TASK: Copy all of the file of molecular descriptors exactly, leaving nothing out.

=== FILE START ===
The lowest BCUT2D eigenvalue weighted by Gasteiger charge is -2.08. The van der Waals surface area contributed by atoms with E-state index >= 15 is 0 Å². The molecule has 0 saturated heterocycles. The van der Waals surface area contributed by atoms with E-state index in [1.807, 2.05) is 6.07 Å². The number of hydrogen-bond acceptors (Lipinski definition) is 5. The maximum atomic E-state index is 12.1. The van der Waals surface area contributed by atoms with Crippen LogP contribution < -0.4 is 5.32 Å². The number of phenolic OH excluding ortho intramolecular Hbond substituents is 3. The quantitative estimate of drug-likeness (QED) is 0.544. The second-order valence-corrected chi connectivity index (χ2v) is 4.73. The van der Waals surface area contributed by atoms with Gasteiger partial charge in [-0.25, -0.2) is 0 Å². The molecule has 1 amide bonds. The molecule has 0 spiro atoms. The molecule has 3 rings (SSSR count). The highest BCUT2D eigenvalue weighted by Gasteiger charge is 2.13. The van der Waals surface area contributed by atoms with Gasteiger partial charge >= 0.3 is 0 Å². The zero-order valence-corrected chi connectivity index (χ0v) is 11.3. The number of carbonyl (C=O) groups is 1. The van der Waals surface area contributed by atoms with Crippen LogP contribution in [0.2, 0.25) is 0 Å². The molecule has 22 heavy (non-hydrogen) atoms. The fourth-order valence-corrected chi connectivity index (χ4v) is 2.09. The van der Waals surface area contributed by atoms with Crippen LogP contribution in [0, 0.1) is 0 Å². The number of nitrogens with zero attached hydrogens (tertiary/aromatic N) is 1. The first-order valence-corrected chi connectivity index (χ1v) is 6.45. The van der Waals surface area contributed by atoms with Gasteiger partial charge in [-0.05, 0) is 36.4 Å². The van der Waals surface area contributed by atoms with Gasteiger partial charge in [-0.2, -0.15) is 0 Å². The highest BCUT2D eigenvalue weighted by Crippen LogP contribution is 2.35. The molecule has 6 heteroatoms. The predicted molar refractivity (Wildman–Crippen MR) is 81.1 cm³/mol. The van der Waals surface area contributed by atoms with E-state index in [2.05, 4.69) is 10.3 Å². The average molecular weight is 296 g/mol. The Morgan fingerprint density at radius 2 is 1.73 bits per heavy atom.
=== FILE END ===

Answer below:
The lowest BCUT2D eigenvalue weighted by Gasteiger charge is -2.08. The van der Waals surface area contributed by atoms with E-state index >= 15 is 0 Å². The molecule has 0 saturated heterocycles. The van der Waals surface area contributed by atoms with E-state index in [1.807, 2.05) is 6.07 Å². The number of hydrogen-bond acceptors (Lipinski definition) is 5. The maximum atomic E-state index is 12.1. The van der Waals surface area contributed by atoms with Crippen LogP contribution < -0.4 is 5.32 Å². The number of phenolic OH excluding ortho intramolecular Hbond substituents is 3. The quantitative estimate of drug-likeness (QED) is 0.544. The second-order valence-corrected chi connectivity index (χ2v) is 4.73. The van der Waals surface area contributed by atoms with Gasteiger partial charge in [-0.25, -0.2) is 0 Å². The molecule has 1 amide bonds. The molecule has 0 spiro atoms. The molecule has 3 rings (SSSR count). The highest BCUT2D eigenvalue weighted by Gasteiger charge is 2.13. The van der Waals surface area contributed by atoms with Gasteiger partial charge >= 0.3 is 0 Å². The zero-order valence-corrected chi connectivity index (χ0v) is 11.3. The number of carbonyl (C=O) groups is 1. The van der Waals surface area contributed by atoms with Crippen LogP contribution in [0.2, 0.25) is 0 Å². The molecule has 22 heavy (non-hydrogen) atoms. The fourth-order valence-corrected chi connectivity index (χ4v) is 2.09. The van der Waals surface area contributed by atoms with Crippen LogP contribution in [0, 0.1) is 0 Å². The number of nitrogens with zero attached hydrogens (tertiary/aromatic N) is 1. The first-order valence-corrected chi connectivity index (χ1v) is 6.45. The van der Waals surface area contributed by atoms with Gasteiger partial charge in [-0.05, 0) is 36.4 Å². The van der Waals surface area contributed by atoms with Gasteiger partial charge in [-0.2, -0.15) is 0 Å². The highest BCUT2D eigenvalue weighted by Crippen LogP contribution is 2.35. The molecule has 6 heteroatoms. The predicted molar refractivity (Wildman–Crippen MR) is 81.1 cm³/mol. The van der Waals surface area contributed by atoms with E-state index in [2.05, 4.69) is 10.3 Å². The average molecular weight is 296 g/mol. The Morgan fingerprint density at radius 2 is 1.73 bits per heavy atom.